As for the Taliban’s accounts, representatives from Facebook and YouTube told the New York Times that they consider the Taliban a terrorist organization and forbid the group from operating on their platforms. However, Twitter has taken a different route when dealing with accounts linked to the Taliban.
The Taliban isn’t banned from Twitter, but Twitter’s spokesperson told us they would take action against any content that violates their policies on glorifying violence, abusive behavior, hateful conduct, wishes of harm and gratuitous gore.
One Taliban spokesperson, Suhail Shaheen, has over 390,000 followers and recently tweeted that the group welcomes Afghans who have previously worked with the U.S. or the Afghan government’s administration. The Taliban has promised this before, but some Afghans believe they will be executed if the Taliban finds out about their previous work.
As the situation in Afghanistan continues to evolve, we’ll have to see whether Twitter will continue to allow the Taliban on their platform or if their accounts break the website’s rules.
According to the Washington Post, the Taliban has been careful to avoid suspension as they use social media to spread propaganda and present an image different from when they were last in power.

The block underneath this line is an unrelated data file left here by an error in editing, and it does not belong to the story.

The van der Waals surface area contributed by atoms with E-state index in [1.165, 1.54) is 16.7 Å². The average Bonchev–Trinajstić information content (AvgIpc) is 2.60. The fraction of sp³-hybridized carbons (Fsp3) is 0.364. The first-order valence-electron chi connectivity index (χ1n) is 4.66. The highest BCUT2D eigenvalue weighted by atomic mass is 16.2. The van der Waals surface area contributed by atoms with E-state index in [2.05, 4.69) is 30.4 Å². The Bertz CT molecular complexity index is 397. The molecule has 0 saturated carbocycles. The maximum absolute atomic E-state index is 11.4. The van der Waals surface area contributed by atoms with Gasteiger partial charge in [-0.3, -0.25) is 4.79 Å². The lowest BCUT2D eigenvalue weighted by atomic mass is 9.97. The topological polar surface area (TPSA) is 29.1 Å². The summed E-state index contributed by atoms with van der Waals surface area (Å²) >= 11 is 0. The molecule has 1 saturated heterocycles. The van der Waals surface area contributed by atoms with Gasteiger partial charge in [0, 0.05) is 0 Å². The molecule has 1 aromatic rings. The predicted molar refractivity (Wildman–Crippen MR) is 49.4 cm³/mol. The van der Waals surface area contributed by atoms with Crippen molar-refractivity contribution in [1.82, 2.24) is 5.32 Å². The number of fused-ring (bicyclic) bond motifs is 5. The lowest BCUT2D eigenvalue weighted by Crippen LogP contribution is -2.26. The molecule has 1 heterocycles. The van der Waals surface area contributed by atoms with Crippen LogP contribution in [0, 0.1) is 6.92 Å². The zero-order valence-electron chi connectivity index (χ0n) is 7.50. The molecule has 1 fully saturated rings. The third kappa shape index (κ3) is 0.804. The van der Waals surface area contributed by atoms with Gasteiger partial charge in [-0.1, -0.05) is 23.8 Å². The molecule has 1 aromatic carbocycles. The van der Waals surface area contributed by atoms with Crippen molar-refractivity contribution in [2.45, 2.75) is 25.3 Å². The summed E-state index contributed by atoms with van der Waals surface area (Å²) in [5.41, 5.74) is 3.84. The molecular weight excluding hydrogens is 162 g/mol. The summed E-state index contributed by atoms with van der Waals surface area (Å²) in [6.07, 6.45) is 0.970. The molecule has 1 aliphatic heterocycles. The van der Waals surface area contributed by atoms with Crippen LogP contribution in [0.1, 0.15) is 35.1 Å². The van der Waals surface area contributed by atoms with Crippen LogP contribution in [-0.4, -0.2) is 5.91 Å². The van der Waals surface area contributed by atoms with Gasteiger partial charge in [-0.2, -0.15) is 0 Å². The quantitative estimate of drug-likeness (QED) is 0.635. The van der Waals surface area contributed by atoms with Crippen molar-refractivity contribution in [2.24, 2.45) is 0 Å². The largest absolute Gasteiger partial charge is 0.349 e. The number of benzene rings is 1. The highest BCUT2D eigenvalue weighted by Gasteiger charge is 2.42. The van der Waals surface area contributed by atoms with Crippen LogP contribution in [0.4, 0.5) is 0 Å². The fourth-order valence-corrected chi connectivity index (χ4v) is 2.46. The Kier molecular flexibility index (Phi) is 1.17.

Meanwhile, some on Twitter have asked why the Taliban is permitted on Twitter while former President Donald Trump is not. Twitter permanently suspended Trump for tweets he sent after the riot at the Capitol.
An Instagram post claimed that "Twitter has suspended the account of Afghanistan’s elected President and have allowed the Taliban to keep their accounts."
Twitter has not suspended the accounts of either acting president Amrullah Saleh or his predecessor Ashraf Ghani.
The two Twitter accounts @Afghpresident and @AfgGreenTrend are currently suspended. Twitter likely suspended the accounts pending verification of who controls them.
Taliban spokespeople have active accounts on Twitter, but they have not broken any of Twitter's rules and are still allowed on the platform.
We rate this claim Half True.
Mediaite, Twitter Allowing Taliban to Remain if They Don't Share Violent Content, Aug. 17, 2021
Twitter, Permanent suspension of @realDonaldTrump, Jan. 8, 2021
Washington Post, Afghanistan Taliban long have used Twitter, WhatsApp as propaganda, governance tools, Aug. 18, 2021
CNN, These Afghans spent years helping the US. Now they say they've been abandoned, Aug. 17, 2021
NBC News, Taliban say they won't harm Afghans who worked for the U.S., June 7, 2021
Tweet from Suhail Shaheen, Aug. 14, 2021
Tweet from Zabihullah Mujahid, Aug 23, 2021
New York Times, Taliban Ramp Up on Social Media, Defying Bans by the Platforms, Aug. 20, 2021
BBC, Attack on the Green Trend office in Kabul; Amrullah Saleh survived (translated from Persian via Google), July 28, 2019
Associated Press, EXPLAINER: How social platforms are dealing with the Taliban, Aug. 19, 2021
Islamic Republic of Afghanistan, Afghan Constitution, accessed Aug. 20, 2021
Reuters, Afghan vice president says he is "caretaker" president, Aug. 17, 2021
CNN, Former Afghan President Ashraf Ghani emerges in the UAE, Aug. 18, 2021